While Holmes and Watson are lodging at Mrs. St. Clair’s for the evening, on a Friday, Holmes begins to ask more questions due to his confusion. Mrs. St. Clair asks Holmes if she thinks her husband is dead. Holmes stated that he believed he was dead. Mrs. St. Clair responds with a question of how it is the case that she has a letter from her husband that was post marked for that day, a Friday, when his disappearance occurred on a Monday. The three then began to go back and forth as to the possibility of each explanation. It could have been the case that the letter was sent Monday, or before Monday, but was not postmarked until Friday. Mrs. St. Clair’s inquiry was as to why that would have been the case. There was no certainty, and with the information available to them at this point, there was no way to account for what actually happened with the postmark date. What Holmes had to be certain of was whether or not it was St. Clair who actually wrote the letter. This would serve as true data, a control to work as a referent to.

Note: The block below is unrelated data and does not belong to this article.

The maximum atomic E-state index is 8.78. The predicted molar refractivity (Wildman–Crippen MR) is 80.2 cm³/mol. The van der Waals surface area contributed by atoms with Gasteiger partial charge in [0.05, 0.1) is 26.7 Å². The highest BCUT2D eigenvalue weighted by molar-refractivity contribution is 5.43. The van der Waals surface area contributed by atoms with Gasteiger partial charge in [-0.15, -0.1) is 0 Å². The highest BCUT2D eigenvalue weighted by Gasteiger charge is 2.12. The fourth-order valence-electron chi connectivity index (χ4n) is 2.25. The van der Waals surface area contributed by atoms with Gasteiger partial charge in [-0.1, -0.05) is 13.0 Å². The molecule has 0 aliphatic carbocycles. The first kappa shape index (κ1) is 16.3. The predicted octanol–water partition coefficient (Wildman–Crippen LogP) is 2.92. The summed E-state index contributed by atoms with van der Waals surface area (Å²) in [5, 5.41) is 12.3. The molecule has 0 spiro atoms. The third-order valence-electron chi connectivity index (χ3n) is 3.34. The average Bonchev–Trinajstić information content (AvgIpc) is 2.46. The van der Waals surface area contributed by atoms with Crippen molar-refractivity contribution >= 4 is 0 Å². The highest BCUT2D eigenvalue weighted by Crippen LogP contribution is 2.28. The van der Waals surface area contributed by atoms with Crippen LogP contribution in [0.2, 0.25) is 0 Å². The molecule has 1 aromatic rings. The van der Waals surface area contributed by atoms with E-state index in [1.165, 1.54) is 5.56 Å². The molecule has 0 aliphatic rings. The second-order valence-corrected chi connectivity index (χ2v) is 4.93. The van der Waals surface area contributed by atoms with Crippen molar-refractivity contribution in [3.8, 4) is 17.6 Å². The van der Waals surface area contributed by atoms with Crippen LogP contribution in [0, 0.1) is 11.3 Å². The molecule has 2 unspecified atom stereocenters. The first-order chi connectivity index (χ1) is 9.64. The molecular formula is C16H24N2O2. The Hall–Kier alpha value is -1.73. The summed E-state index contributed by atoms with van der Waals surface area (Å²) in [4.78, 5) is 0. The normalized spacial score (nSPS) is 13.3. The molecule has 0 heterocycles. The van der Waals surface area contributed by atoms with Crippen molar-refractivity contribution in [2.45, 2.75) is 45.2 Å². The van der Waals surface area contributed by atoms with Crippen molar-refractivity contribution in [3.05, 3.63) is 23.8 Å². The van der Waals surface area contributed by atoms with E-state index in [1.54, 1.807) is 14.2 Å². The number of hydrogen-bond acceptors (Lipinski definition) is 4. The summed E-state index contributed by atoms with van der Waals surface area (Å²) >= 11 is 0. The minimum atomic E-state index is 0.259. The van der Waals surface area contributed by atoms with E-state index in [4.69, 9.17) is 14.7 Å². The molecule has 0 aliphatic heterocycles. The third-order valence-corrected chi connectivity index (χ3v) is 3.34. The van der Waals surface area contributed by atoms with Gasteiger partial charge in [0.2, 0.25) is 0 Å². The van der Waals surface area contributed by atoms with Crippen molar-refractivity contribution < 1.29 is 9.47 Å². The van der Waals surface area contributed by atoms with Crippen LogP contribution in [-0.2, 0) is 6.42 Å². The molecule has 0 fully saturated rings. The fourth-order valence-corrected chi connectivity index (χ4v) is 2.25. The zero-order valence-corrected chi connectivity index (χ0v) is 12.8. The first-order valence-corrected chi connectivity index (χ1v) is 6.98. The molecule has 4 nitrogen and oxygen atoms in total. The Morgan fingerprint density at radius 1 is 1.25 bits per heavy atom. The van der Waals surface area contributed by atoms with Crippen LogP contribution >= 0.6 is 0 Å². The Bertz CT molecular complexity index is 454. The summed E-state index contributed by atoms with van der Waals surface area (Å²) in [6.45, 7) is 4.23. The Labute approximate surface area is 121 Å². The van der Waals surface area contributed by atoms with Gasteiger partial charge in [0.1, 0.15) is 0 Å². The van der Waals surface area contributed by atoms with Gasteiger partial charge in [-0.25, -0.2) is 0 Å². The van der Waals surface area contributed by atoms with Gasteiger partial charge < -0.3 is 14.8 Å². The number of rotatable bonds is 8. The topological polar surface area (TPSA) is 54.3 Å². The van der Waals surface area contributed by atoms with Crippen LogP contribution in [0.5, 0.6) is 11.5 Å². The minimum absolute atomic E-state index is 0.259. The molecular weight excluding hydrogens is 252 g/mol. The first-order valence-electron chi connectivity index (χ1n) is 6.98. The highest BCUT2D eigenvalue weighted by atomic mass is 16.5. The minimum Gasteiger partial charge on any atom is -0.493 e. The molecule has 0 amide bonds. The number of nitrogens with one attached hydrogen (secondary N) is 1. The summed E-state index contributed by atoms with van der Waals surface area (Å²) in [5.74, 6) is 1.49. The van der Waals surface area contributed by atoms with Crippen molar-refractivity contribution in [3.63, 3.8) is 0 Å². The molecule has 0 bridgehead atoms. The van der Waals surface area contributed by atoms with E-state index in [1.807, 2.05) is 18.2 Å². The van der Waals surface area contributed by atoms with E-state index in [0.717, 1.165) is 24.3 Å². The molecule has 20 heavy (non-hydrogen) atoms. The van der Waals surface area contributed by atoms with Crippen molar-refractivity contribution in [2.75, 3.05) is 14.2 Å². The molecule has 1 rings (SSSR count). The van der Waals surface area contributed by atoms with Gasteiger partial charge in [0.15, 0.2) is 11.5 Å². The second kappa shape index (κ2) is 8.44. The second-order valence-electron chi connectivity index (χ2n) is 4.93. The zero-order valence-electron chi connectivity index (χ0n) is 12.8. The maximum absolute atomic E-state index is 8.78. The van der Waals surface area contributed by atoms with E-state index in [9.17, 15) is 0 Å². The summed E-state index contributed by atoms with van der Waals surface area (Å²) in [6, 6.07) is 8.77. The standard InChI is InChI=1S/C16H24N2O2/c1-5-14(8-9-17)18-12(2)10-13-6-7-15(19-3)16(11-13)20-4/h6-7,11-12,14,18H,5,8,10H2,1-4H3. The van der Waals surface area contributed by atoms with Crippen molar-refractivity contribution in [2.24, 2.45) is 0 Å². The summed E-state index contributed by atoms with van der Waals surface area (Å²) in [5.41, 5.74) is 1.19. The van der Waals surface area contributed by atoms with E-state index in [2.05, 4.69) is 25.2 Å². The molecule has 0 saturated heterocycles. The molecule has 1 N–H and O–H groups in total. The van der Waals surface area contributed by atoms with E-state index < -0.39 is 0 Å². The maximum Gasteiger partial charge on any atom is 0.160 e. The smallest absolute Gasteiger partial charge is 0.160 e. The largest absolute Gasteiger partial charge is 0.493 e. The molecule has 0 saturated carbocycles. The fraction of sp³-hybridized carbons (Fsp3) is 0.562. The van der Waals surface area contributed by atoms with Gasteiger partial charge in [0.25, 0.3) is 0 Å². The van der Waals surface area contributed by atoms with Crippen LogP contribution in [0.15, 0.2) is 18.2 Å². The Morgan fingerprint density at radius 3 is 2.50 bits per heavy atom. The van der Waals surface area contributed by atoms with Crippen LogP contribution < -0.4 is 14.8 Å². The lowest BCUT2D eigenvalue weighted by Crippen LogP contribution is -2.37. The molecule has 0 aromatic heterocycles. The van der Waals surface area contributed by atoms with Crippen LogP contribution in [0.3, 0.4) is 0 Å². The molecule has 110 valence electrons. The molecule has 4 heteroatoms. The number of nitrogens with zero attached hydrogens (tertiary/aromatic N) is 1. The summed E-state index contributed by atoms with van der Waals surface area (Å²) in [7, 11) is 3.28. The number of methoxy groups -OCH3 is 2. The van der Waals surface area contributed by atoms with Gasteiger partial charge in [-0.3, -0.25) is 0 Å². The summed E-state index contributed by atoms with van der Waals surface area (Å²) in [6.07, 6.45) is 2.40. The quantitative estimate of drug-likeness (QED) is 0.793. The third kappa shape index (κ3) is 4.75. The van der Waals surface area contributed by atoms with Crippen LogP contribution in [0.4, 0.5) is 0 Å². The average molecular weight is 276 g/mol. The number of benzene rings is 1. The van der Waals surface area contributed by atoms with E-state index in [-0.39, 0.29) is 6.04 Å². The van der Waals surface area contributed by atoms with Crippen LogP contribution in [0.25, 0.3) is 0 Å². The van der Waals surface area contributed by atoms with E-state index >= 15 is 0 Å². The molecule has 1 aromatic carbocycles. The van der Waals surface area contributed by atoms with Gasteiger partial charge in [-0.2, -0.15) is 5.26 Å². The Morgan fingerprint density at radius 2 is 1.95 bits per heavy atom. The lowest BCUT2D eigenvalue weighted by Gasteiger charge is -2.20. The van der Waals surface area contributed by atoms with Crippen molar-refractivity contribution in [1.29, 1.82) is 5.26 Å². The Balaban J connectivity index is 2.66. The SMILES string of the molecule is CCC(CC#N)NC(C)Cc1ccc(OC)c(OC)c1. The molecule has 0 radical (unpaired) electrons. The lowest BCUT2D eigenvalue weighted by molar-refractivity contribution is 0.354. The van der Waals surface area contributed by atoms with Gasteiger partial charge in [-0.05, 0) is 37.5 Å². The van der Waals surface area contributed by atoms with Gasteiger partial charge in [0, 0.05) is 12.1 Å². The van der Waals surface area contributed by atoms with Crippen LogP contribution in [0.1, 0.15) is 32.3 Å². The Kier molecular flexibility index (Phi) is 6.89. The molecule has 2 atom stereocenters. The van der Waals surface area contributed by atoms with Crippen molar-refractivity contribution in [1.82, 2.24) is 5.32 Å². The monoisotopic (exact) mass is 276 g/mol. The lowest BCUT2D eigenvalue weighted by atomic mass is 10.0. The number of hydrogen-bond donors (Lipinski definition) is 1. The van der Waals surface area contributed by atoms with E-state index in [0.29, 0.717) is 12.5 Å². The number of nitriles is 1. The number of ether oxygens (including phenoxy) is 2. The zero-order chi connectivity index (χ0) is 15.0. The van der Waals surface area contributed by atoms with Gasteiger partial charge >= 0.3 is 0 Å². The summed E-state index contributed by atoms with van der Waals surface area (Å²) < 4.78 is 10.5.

This is when Holmes spends the night making his inferences, examining the aggregate data, and investigating a plausible solution. Holmes concluded that Boone was St. Clair in a disguise. The inferences that St. Clair had to have some means of income and his presence having to be in the room seem to be the strongest inferences. The control data, the letter informing Mrs. St. Clair not to fret, served as a means to suggest that he may not have been murdered.
Holmes uses the letter as a control referent and attempts to have the remaining data support the referent. The lack of St. Clair being in the room was due to an expectation of seeing him, as he appeared in the window. St. Clair was in the room, only dressed as the beggar. St. Clair was at one time an actor and was familiar with disguises, costumes, and make up, which accounted for his physical appearance. The blood on the floor accounted for a cut that he had incurred earlier in the day as he was preparing himself in the morning. He was getting changed when he saw his wife outside the window. He leapt back in surprise, attempting to remove himself from her sight because she did not know that he was a beggar, rather she thought that he merely had business in the financial district doing independent work for some of the companies there. That would account for him being halfway dressed because it was about the time when he would retire for the evening and return home. The evident toy bricks were present merely because St. Clair was in the room, as the beggar, where he took temporary residence as a changing room.